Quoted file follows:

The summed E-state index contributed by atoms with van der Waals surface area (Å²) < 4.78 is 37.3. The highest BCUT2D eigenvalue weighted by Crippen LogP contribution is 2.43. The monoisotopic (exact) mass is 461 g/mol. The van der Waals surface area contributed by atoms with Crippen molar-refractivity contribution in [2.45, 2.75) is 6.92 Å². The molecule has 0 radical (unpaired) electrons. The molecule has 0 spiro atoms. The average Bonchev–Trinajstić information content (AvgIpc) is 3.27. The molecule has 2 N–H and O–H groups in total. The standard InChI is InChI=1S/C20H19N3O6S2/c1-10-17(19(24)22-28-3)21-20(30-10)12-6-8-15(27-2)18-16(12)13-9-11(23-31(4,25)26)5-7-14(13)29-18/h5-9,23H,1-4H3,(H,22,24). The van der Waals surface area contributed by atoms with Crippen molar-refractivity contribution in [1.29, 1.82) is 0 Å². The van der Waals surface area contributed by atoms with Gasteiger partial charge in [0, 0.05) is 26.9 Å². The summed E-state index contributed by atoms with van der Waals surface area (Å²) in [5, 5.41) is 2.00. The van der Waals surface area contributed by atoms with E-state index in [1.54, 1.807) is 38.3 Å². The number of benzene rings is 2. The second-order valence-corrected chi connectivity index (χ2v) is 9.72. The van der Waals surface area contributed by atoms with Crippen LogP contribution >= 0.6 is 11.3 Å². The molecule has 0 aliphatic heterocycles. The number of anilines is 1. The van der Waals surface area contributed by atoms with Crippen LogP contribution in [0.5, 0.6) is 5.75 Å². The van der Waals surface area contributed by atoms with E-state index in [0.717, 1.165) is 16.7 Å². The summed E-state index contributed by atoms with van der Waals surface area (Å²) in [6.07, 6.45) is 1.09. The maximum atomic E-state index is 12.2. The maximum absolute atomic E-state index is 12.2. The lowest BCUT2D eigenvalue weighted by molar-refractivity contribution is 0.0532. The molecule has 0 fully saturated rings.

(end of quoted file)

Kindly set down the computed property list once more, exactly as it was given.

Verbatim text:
The summed E-state index contributed by atoms with van der Waals surface area (Å²) < 4.78 is 37.3. The highest BCUT2D eigenvalue weighted by Crippen LogP contribution is 2.43. The monoisotopic (exact) mass is 461 g/mol. The van der Waals surface area contributed by atoms with Crippen molar-refractivity contribution in [2.45, 2.75) is 6.92 Å². The molecule has 0 radical (unpaired) electrons. The molecule has 0 spiro atoms. The average Bonchev–Trinajstić information content (AvgIpc) is 3.27. The molecule has 2 N–H and O–H groups in total. The standard InChI is InChI=1S/C20H19N3O6S2/c1-10-17(19(24)22-28-3)21-20(30-10)12-6-8-15(27-2)18-16(12)13-9-11(23-31(4,25)26)5-7-14(13)29-18/h5-9,23H,1-4H3,(H,22,24). The van der Waals surface area contributed by atoms with Crippen molar-refractivity contribution in [1.29, 1.82) is 0 Å². The van der Waals surface area contributed by atoms with Gasteiger partial charge in [0, 0.05) is 26.9 Å². The summed E-state index contributed by atoms with van der Waals surface area (Å²) in [5, 5.41) is 2.00. The van der Waals surface area contributed by atoms with E-state index in [1.54, 1.807) is 38.3 Å². The number of benzene rings is 2. The second-order valence-corrected chi connectivity index (χ2v) is 9.72. The van der Waals surface area contributed by atoms with Crippen LogP contribution >= 0.6 is 11.3 Å². The molecule has 0 aliphatic heterocycles. The number of anilines is 1. The van der Waals surface area contributed by atoms with Crippen LogP contribution in [0.5, 0.6) is 5.75 Å². The van der Waals surface area contributed by atoms with E-state index in [0.717, 1.165) is 16.7 Å². The summed E-state index contributed by atoms with van der Waals surface area (Å²) in [6.07, 6.45) is 1.09. The maximum atomic E-state index is 12.2. The maximum absolute atomic E-state index is 12.2. The lowest BCUT2D eigenvalue weighted by molar-refractivity contribution is 0.0532. The molecule has 0 fully saturated rings.